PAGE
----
Beasts of the Southern Wild
What parents need to know
Parents Need to Know
Parents need to know that Beasts of the Southern Wild is a heart-wrenching fable that's so unique that it's hard to classify. It's a drama about an alcoholic father who means well but has few tools to convey his love to his spitfire 6-year-old daughter. It's a celebration of quirky friendships and the power of the imagination. It's an indictment of the deep divide that separates the rich and the poor. And much more. Expect some swearing; kids and adults both say the word "p---y." There's also lots of drinking, brutal depictions of abject poverty, an adult striking a child, and discussion about the death of a parent.
What's the story?
Six-year-old Hushpuppy (Quvenzhane Wallis) is as fascinating as her name: As she walks around the cluttered, broken-down trailer in which she lives and the town in which she was raised, she picks up little creatures and objects -- a leaf, a rat -- and listens for their heartbeat. She's looking for signs of life. Across from her, in an equally dilapidated trailer, lives her father, Wink (Dwight Henry), who loves her fiercely but also loves to drink and wanders the days in a semi-drunken state, sometimes enraged, other times animated, and always, heartbroken. (Hushpuppy's mother is dead.) They live in Bathtub, a Lousiana bayou town in the shadows of a giant levee, filled with renegades like them who live hard and celebrate even harder. But when the levee breaks, there's not much to celebrate as they struggle to survive.
Is it any good?
BEASTS OF THE SOUTHERN WILD proves that you don't need the bombast of a too-loud soundtrack and superhero excess to make an audience feel, deeply and achingly. Hushpuppy's devastatingly impoverished but imaginative life in the bayou is enough. Destruction needs no embellishments, poverty no fireworks. The film takes flights of fancy, but they share space well with harsh realities. The juxtaposition is outstanding, and they make you question your own suppositions -- something few films do. Is Wink a bad father, or is he remarkable given the circumstances? (The casting director deserves an award for finding two of the most compelling actors to debut in a film: Wallis and Henry are both acting novices, though you wouldn't know it from the potency of their work here.)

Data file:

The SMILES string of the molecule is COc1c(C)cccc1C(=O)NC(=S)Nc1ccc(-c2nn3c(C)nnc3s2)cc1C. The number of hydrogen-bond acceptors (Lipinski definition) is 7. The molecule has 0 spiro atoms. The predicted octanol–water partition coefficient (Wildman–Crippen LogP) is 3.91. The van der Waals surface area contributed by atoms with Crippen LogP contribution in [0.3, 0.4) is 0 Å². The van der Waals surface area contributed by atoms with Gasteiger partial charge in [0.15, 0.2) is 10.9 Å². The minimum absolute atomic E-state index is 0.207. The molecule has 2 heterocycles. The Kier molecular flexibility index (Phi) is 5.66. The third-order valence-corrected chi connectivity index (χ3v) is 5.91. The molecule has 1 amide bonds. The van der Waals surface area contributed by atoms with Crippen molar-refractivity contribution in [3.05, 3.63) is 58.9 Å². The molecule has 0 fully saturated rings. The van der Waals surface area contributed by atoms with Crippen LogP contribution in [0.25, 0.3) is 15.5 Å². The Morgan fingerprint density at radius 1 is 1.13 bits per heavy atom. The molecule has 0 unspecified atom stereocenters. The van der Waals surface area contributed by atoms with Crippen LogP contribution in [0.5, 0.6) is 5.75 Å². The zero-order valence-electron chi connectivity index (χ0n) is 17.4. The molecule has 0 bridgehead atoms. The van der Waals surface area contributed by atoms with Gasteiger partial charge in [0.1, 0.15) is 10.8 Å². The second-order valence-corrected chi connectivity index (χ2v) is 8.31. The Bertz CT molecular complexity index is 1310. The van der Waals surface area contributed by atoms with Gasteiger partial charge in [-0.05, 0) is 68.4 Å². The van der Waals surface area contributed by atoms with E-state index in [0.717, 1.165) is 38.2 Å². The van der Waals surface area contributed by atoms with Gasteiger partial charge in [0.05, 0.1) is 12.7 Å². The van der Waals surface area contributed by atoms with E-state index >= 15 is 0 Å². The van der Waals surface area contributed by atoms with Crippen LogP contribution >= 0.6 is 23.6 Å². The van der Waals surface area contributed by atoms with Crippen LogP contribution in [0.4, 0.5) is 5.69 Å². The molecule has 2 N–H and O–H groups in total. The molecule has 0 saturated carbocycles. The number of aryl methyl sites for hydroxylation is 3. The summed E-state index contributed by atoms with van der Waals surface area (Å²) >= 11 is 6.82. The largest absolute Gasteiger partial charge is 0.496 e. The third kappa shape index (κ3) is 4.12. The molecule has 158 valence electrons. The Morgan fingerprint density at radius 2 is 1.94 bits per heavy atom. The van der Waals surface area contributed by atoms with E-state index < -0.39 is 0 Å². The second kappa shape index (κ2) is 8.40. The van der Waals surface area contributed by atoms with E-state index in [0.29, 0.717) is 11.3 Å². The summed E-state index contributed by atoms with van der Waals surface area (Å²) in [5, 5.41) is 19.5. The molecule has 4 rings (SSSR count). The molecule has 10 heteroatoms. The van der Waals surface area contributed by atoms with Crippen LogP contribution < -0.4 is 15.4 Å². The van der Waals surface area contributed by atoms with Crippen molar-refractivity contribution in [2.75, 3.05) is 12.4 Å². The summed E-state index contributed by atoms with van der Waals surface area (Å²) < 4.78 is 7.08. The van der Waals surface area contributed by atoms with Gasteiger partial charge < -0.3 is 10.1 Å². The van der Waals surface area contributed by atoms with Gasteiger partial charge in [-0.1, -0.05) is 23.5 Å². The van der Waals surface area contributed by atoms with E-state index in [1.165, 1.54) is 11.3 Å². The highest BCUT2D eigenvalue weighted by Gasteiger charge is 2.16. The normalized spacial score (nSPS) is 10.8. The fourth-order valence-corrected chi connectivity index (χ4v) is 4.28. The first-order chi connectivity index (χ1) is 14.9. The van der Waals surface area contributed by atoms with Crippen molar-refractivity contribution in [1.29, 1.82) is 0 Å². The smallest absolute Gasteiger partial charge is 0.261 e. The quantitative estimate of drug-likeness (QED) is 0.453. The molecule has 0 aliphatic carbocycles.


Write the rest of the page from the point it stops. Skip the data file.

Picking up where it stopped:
Beasts of the Southern Wild unfolds through Hushpuppy's eyes, and it's a sight to behold: sometimes wondrous, often disordered and dysfunctional. It's hard not to see the film through a political lens even if you're apolitical. But there's no stridency here: Fantastical moments and a fantastic script manage to juggle so much with grace. As Hushpuppy says, "The entire world depends on everything fitting together just right." But her world is one where wealth and squalor co-exist all too easily, the discrepancy painfully obvious (even though we don't really see the other world), the puzzle pieces not equal in weight or importance. Yet the hardscrabble people of Bathtub still find a way to channel their joy, even though they've been forgotten.
Families can talk about...
Families can talk about how Beasts of the Southern Wild depicts drinking. Are there realistic consequences?
What is the movie saying about fathers and their daughters and the ties that bind them? Is Wink a flawed father?
Parents, talk to your kids about Hurricane Katrina: Who suffered most in the end? How does this movie reference the social issues that the hurricane brought to light?
How does Hushpuppy cope with the difficulties in her life? Is she aware of them? How does she compare to other movie girls?
|Theatrical release date:||June 27, 2012|
|DVD release date:||December 4, 2012|
|Cast:||Dwight Henry, Levy Easterly, Lowell Landes, Quvenzhane Wallis|
|Topics:||Great girl role models|
|Run time:||93 minutes|
|MPAA explanation:||thematic material including child imperilment, some disturbing images, language and brief sensuality|